At school we are doing worse and worse. Covid is to blame, but not only: the average performance of students in OECD countries in mathematics, reading and science continues to go in the wrong direction. Stubborn and contrary. It’s the alarm launched by the latest edition of the Pisa surveyacronym for Programme for International Student Assessment, designed to assess the knowledge and skills of 15-year-old students. According to the report, overall the students who took part in the survey in 2022 are less competent than those tested by Pisa ten years ago.
Circa 25% of 15-year-olds in OECD member countries – around 16 million in total – are estimated to have low achievement in maths, reading and science, an estimate that includes students not covered by Pisa. The situation is even worse among many non-OECD members: in 18 countries more than 60% of 15-year-olds performed poorly in all three subjects. The investigation seems to confirm that the pandemic, which led to the temporary suspension of lessons and then to long months of distance learning, has had a devastating impact on student results. But it is not the only element to consider: the OECD has in fact detected a long-term trend. Reading and science performance has been declining for some time, after reaching a maximum point between 2009 and 2012.
In terms of rankings, Singaporean students placed first in all subjects even with improvements in mathematics and science compared to a worsening in reading. Asian countries lead the mathematics ranking: behind Singapore there are Macau, Taipei, Hong Kong, Japan and Korea. Italy is 30th.
In reading the top five behind Singapore includes Ireland, Japan, Korea and Taipei while Italy is 20th. In science, Italy ranks 33rd, light years away from the usual Singapore, Japan, Macao, Taipei and Korea. By comparison, among other large European nations, Germany’s 15-year-old students ranked 25th in math and 22nd in reading and science. For French people of the same age, 26th place in mathematics, 29th in reading and 26th in science.
After the pandemic, Italy goes back ten years
Italy first participated in Pisa in 2000. In mathematics, the decline noted between 2018 and 2022 reversed most of the improvements observed in previous years and the average scores returned close to those observed in 2003 and 2006. In reading, the average yield remained close not only to the value observed in 2018, but also to that of all previous surveys. The overall trend in reading achievement over more than two decades can be described as stable. In science the average score has increased in the last period and is back in line with that of 2015, but the level is still lower than that of 2012.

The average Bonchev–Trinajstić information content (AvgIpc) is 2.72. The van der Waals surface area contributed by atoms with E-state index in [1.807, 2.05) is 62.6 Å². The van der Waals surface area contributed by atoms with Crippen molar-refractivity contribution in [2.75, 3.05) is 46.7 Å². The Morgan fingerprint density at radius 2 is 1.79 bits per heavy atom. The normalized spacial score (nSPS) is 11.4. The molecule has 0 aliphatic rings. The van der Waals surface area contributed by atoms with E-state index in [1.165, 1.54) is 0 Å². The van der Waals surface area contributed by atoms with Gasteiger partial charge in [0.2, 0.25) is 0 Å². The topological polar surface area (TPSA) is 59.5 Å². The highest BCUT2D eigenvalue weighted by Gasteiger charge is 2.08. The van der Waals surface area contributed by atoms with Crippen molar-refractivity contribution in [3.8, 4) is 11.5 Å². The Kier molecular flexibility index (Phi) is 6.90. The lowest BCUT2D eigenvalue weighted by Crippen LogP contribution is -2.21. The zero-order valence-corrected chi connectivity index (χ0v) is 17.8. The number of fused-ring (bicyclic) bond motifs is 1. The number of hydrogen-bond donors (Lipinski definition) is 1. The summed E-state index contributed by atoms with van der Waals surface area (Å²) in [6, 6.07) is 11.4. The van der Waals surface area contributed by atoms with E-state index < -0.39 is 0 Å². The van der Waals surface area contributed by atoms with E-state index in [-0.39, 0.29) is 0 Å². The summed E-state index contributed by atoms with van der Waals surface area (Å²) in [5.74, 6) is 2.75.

The highest scores in high school, followed by technical and professional scores
High schools achieved higher average scores than other types of education in all three areas: mathematics, reading and science. Followed by technical institutes and professional education and training. According to the survey conducted in Italy by Invalsi in high schools and technical institutes, in mathematics, reading and science, more than two thirds of students have reached the basic or higher level of competence. The percentages range from a minimum of 67% in technical institutes in mathematics, to a maximum of 90% in high schools in reading. In vocational institutes and vocational training the percentage of these students ranges from a minimum of 36% in mathematics to a maximum of 52% in reading. Overall, in vocational colleges and vocational training the percentage of students below Level 2 – i low perfomer – in mathematics, reading and science it is more than double that recorded in technical institutes and high schools. In fact, i low performer they exceed 60% in math and reading, and in science they exceed 50%. The percentage of students top performer tends to decrease, in all areas, from high schools to professional training. In the latter sector, less than 1% of students reach the highest levels of proficiency, while in high schools i top performer in mathematics I am 10%.
The boys are “strongest” in mathematics, the girls in reading. In the South only 3% of 15-year-olds are top performers in mathematics
Gender differences continue for mathematics and reading, while boys and girls achieved similar scores in science. As for mathematics, the boys outscored the girls by 21 points. This difference is the highest ever among all participating countries. Conversely, in reading, girls scored 19 points higher than boys. Compared to the previous cycle, these differences remained essentially stable. Both in the different geographical macro-areas and in the different fields of study, boys obtained a higher score in mathematics than girls. For reading, with the exception of the North West and high schools, girls showed better performance than boys.
The differences between North and South
More than 80% of students in the Northern areas are at Level 2 or above in both mathematics, reading and science. While, in the southern areas, the students who were placed in level 2 or higher are just over 60% in science, around 70% in reading and around 55% in mathematics. As regards the levels of excellence, in the North West more than 10% of students were placed in the category of top performer in mathematics. In the southern areas, the percentage of these students is around 3%.
German students have never been so bad
In 2022, German pupils achieved the worst results ever in the international comparison of the OECD’s Pisa report. In reading, mathematics and science, Germany achieved the lowest scores ever measured.